Topic: Heart Attack Prevention
proven measures for preventing heart attacks and
The best way to prevent heart attacks and strokes is to
prevent the atherosclerosis (cholesterol buildup) of the arteries. The
most important measures to prevent atherosclerosis include:
- Stopping smoking
cigarettes; the day a person quits cigarette smoking that person
decreases his/her chance of dying of a heart attack by 50% that same day!
In other words the benefit of stopping cigarettes happens
- Lowering blood pressure to
below 140 systolic and below 90 diastolic; controlling high blood pressure
is especially important to prevent strokes. The brain arteries are more
fragile than arteries elsewhere in the body. Untreated high blood pressure
significantly increases the risks of stroke.
- Lowering total and LDL
cholesterol in the blood; cholesterol in proper
amounts is needed for making hormones and building cell membranes. But too
much cholesterol, especially excess amounts of the bad LDL cholesterol,
causes cholesterol to accumulate inside the inner (intimal) layer of the
arteries. Cholesterol accumulation in the inner artery can cause narrowing
and blockage of the heart arteries causing a heart attack. Whereas
blockage of the arteries to the brain can cause stroke.
Several studies have convincingly shown that lowering the
LDL cholesterol reduces the risks of heart attacks and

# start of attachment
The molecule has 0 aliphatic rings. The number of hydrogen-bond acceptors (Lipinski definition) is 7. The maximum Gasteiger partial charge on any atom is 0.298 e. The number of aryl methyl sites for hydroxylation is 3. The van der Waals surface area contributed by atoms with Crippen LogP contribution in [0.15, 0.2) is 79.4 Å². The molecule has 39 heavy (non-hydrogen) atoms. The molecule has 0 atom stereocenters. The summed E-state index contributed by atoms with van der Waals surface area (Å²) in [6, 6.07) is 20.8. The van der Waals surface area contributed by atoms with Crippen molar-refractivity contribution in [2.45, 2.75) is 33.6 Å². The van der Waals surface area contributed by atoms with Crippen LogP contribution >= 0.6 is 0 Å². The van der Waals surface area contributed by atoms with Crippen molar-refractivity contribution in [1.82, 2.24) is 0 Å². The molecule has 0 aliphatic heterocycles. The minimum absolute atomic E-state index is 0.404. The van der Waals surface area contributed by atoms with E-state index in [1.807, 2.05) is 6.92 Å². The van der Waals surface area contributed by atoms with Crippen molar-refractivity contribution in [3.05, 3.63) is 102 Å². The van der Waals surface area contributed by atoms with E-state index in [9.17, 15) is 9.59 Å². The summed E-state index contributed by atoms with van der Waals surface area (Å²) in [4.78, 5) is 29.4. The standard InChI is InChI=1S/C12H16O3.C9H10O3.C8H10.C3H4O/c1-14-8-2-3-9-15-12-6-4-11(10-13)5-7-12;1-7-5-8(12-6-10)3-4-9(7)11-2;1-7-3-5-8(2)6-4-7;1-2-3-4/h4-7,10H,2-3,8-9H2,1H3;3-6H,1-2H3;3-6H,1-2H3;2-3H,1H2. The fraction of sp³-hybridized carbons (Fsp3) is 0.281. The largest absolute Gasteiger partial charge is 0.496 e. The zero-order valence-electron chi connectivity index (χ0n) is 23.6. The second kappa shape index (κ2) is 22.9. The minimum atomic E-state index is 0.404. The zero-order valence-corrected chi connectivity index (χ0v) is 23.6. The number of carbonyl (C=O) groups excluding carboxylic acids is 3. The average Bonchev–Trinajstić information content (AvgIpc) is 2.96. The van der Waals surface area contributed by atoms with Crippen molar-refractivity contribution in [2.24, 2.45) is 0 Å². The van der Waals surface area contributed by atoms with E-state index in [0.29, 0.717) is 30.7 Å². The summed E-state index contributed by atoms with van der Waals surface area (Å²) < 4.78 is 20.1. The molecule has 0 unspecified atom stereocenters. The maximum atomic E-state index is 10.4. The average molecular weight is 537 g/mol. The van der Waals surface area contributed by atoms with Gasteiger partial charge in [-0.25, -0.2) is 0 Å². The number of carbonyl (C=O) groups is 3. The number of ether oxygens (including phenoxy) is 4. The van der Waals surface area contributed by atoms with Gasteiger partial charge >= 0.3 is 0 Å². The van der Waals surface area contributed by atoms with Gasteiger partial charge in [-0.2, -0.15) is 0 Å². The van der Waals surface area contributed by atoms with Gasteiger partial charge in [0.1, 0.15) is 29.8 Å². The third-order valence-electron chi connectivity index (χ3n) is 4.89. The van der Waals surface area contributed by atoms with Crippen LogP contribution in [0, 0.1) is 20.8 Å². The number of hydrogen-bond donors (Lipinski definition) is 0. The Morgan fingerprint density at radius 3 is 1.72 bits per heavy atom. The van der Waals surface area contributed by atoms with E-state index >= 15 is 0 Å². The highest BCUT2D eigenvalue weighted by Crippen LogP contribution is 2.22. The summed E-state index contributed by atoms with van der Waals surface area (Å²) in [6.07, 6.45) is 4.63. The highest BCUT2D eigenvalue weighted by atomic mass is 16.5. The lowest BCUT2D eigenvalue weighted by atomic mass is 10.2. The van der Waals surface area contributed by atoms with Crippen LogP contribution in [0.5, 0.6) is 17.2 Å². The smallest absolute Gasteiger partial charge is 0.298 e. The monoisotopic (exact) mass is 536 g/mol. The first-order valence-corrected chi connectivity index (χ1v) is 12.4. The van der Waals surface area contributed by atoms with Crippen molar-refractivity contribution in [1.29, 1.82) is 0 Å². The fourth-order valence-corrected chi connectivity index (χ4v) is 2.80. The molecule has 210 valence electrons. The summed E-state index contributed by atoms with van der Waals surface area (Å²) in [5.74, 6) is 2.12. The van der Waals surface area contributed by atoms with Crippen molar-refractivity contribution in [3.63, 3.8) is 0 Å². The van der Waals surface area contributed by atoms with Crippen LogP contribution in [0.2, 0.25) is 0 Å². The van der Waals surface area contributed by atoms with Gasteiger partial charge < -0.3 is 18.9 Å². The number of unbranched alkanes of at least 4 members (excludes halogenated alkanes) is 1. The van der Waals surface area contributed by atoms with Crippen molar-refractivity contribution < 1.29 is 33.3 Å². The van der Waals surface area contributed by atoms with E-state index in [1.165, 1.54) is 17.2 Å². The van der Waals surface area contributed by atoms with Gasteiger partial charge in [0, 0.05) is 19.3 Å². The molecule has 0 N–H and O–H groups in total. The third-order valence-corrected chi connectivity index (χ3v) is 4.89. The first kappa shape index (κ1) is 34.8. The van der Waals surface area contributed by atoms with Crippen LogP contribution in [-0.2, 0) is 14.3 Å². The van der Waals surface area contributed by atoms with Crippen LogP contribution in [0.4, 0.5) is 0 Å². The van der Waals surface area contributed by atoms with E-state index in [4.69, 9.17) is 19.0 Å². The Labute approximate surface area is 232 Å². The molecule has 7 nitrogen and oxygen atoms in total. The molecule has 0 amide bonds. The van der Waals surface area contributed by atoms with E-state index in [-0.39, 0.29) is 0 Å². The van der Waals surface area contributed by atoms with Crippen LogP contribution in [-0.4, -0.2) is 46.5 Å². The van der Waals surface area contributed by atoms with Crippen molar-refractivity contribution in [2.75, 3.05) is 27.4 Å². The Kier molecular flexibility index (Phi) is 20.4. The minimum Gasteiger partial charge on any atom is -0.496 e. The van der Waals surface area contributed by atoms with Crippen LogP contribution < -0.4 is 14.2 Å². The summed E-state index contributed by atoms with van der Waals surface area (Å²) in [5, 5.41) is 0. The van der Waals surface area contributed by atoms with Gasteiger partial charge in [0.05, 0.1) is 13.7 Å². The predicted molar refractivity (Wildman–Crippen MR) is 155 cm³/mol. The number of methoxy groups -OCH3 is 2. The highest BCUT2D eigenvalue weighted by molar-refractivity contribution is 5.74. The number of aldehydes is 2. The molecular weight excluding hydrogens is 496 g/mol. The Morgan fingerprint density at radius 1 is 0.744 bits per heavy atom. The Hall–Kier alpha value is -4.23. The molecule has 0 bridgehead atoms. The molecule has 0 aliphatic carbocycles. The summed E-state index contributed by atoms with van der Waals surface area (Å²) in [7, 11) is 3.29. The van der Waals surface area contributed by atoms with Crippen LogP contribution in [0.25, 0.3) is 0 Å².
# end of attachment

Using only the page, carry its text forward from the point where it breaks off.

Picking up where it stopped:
- On the other hand, HDL is a good cholesterol
that protects against atherosclerosis. Therefore, low HDL is a risk
factor for heart attack while high HDL cholesterol is
- Physical activity
; regular exercise has been shown
to decrease the chance of heart attacks. Regular exercise is important
in maintaining proper body weight and maintaining the proper cholesterol
metabolism. Regular exercise also helps to lower the LDL and raise the HDL
- The other issue is diabetes mellitus. It has been shown that people
without diabetes have less chance of developing arteriosclerosis and
artery blockages than people with diabetes. And in patients with diabetes,
those patients who have better long term control of their blood sugar have
less chances of having heart attacks or strokes than those with poor
control of their blood sugar levels.
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Last Editorial Review: 8/30/2000